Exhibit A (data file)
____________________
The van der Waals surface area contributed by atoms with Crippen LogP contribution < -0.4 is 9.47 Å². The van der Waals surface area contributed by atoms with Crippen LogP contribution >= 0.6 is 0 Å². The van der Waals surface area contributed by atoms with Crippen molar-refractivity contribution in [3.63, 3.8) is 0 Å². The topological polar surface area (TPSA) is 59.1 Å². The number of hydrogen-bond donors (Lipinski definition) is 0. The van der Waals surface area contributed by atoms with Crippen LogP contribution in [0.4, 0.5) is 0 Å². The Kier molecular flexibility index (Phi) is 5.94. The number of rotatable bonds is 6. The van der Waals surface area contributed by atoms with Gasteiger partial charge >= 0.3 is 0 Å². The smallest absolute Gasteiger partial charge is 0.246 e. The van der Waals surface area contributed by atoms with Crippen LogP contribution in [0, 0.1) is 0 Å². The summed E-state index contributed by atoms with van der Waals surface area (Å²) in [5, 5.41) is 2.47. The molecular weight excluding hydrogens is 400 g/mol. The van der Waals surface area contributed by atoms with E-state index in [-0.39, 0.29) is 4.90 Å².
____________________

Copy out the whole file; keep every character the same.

The van der Waals surface area contributed by atoms with Crippen LogP contribution < -0.4 is 9.47 Å². The van der Waals surface area contributed by atoms with Crippen LogP contribution >= 0.6 is 0 Å². The van der Waals surface area contributed by atoms with Crippen molar-refractivity contribution in [3.63, 3.8) is 0 Å². The topological polar surface area (TPSA) is 59.1 Å². The number of hydrogen-bond donors (Lipinski definition) is 0. The van der Waals surface area contributed by atoms with Crippen LogP contribution in [0.4, 0.5) is 0 Å². The Kier molecular flexibility index (Phi) is 5.94. The number of rotatable bonds is 6. The van der Waals surface area contributed by atoms with Gasteiger partial charge >= 0.3 is 0 Å². The smallest absolute Gasteiger partial charge is 0.246 e. The van der Waals surface area contributed by atoms with Crippen LogP contribution in [0, 0.1) is 0 Å². The summed E-state index contributed by atoms with van der Waals surface area (Å²) in [5, 5.41) is 2.47. The molecular weight excluding hydrogens is 400 g/mol. The van der Waals surface area contributed by atoms with E-state index in [-0.39, 0.29) is 4.90 Å².